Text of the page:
The Highlands are what people traditionally think of when they imagine Scotland – moors, lochs, castles, stags at bay. As far as whiskey lines are drawn, the Highlands are everything north of the Highland Line, which isn’t Speyside. Here, the distilleries are rich with folk wisdom and technology combined, strengthened by a thrawn refusal to conform. The Highlands are multi-faceted environment that gives a wide range of whisky styles.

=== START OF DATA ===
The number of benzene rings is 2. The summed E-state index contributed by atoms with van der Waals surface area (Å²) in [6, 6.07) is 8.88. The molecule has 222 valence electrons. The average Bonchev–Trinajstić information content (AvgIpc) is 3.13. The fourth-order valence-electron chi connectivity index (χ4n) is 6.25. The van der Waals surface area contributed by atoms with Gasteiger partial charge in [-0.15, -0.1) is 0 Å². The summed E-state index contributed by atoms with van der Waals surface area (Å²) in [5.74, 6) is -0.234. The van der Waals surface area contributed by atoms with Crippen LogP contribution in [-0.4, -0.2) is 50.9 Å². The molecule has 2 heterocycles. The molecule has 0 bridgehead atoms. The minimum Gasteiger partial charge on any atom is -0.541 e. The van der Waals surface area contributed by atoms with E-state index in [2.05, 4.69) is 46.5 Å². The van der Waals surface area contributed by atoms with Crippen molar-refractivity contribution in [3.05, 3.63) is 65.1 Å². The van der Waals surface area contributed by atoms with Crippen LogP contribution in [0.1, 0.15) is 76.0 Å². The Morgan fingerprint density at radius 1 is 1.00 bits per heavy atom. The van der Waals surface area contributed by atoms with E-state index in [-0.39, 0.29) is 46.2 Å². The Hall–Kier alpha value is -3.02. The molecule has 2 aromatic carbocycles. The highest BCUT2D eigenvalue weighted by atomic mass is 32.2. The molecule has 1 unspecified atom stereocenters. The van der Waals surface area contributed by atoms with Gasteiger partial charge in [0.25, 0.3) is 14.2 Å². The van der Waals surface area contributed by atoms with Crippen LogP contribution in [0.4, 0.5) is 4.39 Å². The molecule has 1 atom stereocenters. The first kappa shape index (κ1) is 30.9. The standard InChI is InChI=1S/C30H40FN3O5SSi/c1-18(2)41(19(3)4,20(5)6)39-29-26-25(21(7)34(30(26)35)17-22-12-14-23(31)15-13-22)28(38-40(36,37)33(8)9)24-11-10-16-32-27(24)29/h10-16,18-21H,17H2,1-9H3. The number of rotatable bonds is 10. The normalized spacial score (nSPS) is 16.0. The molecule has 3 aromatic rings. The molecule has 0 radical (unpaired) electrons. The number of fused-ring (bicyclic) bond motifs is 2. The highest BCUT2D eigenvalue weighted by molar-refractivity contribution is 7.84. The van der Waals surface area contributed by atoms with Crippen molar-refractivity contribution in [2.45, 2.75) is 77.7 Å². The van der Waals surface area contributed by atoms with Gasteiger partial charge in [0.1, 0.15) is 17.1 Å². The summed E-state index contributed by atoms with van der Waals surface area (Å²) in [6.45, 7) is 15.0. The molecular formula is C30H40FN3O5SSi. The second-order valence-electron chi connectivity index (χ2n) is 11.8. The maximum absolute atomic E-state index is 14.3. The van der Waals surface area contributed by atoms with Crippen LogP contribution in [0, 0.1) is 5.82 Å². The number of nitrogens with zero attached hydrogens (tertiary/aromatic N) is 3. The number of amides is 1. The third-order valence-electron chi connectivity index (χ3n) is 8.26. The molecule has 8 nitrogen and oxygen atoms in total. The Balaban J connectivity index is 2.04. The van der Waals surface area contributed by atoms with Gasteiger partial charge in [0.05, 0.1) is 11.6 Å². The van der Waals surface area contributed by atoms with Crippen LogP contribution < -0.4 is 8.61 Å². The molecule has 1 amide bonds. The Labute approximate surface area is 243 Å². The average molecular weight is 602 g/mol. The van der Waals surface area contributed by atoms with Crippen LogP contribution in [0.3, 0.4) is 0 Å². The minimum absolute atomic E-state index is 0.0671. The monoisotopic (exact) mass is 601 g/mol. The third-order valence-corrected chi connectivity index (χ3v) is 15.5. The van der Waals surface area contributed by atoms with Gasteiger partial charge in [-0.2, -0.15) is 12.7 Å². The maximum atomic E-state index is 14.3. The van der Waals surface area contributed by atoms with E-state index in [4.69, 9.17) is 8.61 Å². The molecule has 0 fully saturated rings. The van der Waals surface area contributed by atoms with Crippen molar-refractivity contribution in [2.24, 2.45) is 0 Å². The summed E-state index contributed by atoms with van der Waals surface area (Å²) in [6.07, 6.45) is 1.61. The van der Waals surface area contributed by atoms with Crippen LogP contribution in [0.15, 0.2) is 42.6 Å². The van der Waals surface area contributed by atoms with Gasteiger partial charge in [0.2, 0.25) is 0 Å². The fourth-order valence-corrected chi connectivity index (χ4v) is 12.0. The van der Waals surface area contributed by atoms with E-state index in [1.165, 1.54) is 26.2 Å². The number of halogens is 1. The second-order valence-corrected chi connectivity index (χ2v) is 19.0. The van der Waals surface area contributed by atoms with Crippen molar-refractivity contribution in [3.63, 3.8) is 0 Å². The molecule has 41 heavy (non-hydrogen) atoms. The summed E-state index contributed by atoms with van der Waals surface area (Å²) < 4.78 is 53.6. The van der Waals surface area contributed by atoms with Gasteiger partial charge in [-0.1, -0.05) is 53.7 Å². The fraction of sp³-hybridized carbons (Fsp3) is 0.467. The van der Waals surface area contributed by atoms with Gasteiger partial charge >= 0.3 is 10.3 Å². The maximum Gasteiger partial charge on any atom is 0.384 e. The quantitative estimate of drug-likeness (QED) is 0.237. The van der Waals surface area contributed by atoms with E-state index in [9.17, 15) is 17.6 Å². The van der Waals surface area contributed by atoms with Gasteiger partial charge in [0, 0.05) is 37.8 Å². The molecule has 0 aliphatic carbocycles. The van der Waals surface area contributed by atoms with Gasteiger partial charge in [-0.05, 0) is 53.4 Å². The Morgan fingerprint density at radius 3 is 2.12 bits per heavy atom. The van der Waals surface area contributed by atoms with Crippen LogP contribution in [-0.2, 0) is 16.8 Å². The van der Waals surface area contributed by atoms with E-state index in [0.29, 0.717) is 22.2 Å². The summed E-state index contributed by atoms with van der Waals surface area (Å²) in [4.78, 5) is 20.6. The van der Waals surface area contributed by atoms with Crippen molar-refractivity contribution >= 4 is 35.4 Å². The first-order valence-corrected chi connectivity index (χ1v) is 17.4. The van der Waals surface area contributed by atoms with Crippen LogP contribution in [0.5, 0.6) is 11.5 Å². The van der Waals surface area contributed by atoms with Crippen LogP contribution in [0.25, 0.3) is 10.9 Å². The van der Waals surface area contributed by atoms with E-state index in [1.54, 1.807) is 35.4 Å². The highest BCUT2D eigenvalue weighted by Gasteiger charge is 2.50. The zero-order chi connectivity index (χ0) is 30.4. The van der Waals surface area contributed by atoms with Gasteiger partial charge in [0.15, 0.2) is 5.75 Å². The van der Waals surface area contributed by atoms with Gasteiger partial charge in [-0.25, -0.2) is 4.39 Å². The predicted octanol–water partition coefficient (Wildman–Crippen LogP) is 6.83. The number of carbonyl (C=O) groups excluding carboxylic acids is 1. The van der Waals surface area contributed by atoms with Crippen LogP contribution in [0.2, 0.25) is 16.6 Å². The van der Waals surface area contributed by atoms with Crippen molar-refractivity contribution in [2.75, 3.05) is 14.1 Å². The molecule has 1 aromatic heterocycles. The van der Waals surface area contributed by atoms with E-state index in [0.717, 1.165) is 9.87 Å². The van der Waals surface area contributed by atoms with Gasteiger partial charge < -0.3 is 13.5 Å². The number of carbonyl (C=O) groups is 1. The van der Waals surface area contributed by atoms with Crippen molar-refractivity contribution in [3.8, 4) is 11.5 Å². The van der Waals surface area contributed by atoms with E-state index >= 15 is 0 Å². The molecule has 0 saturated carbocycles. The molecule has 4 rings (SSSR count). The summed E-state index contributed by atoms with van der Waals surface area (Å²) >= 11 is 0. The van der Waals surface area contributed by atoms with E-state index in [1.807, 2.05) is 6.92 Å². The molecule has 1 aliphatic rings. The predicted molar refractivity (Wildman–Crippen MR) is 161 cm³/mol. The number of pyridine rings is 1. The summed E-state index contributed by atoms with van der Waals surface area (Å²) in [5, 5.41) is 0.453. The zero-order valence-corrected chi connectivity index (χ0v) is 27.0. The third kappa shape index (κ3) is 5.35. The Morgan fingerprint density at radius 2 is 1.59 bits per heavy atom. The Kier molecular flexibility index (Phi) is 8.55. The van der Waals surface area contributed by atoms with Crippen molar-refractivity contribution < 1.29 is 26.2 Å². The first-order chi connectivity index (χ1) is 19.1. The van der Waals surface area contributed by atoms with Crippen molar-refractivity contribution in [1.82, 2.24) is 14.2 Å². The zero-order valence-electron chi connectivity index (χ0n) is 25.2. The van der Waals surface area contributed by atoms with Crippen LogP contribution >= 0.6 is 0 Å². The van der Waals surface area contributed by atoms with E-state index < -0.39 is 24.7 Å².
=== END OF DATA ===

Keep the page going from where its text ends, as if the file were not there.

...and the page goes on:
The southern Highlands are near the northern suburbs of Glasgow but this does not influence the identities of the distilleries, which retain their own characters. The central Highlands is where distilleries once thrived in a large cluster around central Perthshire. Today only a few survive because of the demand for quality and individuality. The eastern Highlands are a fertile but relatively sparsely populated area. It is a place of complex and surprising whiskies, where you can find profiles which are both smoky and fragrant. The northern highlands are home to the stretches of forgotten coast and is home to some of largest malt brands. Despite this, the majority of the malts here remain less well-known, the area boasts some of the most individualistic distilleries where the ideas of aroma, texture, and flavor are pushed to extremes. The western Highlands are considered the smallest whiskey region and reaches across the western coastline. It has only two distilleries which survive due to wonderful transport links, individual personality, and a belief in an older way of making whiskey.